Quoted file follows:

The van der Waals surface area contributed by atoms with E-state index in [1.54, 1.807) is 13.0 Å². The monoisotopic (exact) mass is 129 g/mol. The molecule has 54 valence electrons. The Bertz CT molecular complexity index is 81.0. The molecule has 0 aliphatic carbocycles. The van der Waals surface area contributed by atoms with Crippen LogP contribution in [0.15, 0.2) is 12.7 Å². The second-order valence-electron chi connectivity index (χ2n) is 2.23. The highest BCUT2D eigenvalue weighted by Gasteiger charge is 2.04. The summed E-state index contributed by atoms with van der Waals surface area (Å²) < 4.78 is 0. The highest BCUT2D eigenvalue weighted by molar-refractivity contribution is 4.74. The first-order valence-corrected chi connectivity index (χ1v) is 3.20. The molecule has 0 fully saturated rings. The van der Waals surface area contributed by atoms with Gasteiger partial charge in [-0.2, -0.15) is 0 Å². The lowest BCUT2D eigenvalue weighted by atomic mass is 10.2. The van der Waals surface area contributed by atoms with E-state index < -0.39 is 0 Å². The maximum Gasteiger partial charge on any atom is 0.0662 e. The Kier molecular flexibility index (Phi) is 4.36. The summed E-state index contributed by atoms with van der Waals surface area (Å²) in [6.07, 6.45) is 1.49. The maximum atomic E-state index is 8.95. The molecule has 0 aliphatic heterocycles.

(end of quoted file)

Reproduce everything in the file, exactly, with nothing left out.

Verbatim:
The van der Waals surface area contributed by atoms with E-state index in [1.54, 1.807) is 13.0 Å². The monoisotopic (exact) mass is 129 g/mol. The molecule has 54 valence electrons. The Bertz CT molecular complexity index is 81.0. The molecule has 0 aliphatic carbocycles. The van der Waals surface area contributed by atoms with Crippen LogP contribution in [0.15, 0.2) is 12.7 Å². The second-order valence-electron chi connectivity index (χ2n) is 2.23. The highest BCUT2D eigenvalue weighted by Gasteiger charge is 2.04. The summed E-state index contributed by atoms with van der Waals surface area (Å²) < 4.78 is 0. The highest BCUT2D eigenvalue weighted by molar-refractivity contribution is 4.74. The first-order valence-corrected chi connectivity index (χ1v) is 3.20. The molecule has 0 fully saturated rings. The van der Waals surface area contributed by atoms with Gasteiger partial charge in [-0.2, -0.15) is 0 Å². The lowest BCUT2D eigenvalue weighted by atomic mass is 10.2. The van der Waals surface area contributed by atoms with E-state index < -0.39 is 0 Å². The maximum Gasteiger partial charge on any atom is 0.0662 e. The Kier molecular flexibility index (Phi) is 4.36. The summed E-state index contributed by atoms with van der Waals surface area (Å²) in [6.07, 6.45) is 1.49. The maximum atomic E-state index is 8.95. The molecule has 0 aliphatic heterocycles.